Eagle open-space deal falls through | AspenTimes.com

Eagle open-space deal falls through

Pam Boyd
Eagle County correspondent
Aspen, CO Colorado
Eagle has been unable to find the money to buy open space near the "Green Bridge" east of town. (Pam Boyd/Eagle Valley Enterprise)

EAGLE ” A land deal that would have provided public access to a stretch of the Eagle River east of town has collapsed.

A couple of months ago, the town of Eagle and Eagle County informally agreed to partner up to purchase the “Green Bridge property” ” 35 acres along the river east of town.

The purchase price was $5 million, and the town agreed to appropriate $1 million contingent on the county picking up the rest of the tab. Last week, however, the deal fell apart.

“The open space advisory committee took a look at it and said they could consider contributing $2 million toward the purchase,” County Commissioner Sara Fisher said.

That left the deal $2 million short.

The county hoped to attract other funding sources for the purchase, but the deal was on a fast track, and the county was unable to find partners within the time constraints, Fisher said.

Eagle is looking for another partner for the deal and watching the clock. The deadline to purchase the land for open space is Aug. 15.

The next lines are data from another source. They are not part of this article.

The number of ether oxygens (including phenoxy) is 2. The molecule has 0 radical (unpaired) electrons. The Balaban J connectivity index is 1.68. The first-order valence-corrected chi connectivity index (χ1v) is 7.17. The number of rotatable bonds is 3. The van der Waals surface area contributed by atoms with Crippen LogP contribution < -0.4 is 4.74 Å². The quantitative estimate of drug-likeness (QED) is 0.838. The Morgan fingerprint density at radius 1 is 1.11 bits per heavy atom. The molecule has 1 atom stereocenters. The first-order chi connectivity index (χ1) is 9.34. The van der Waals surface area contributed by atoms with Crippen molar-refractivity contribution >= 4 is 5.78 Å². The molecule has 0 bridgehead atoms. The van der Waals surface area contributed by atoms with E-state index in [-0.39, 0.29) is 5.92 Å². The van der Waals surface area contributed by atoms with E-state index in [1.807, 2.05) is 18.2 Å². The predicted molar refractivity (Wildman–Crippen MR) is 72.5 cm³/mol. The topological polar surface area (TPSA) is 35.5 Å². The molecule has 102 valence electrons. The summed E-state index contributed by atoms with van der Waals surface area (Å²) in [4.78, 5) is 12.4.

The parcel, which includes both sides of the river, is owned by Vail businessman Merv Lapin. The river property is adjacent to the town boundary.

Developer Matt Dietz holds an option on the land, and had been contemplating a residential development. Dietz agreed to negotiate for an open space deal with the town and the county, but set the deadline for the effort.

Initially, the county commissioners were eager to move forward with the purchase.

“I think this could trigger the protection of all the lands along the river east of Eagle. I’m 110 percent behind this,” Commissioner Arn Menconi said of the proposal in April.

Since that time, however, county officials have been less enthused with the deal.

Fisher said a significant amount of the land involved is on the south side of the river, and is virtually inaccessible because of steep slopes. And, she noted, as the county thought about the deal further, the commissioners decided the land wasn’t at risk for dense development.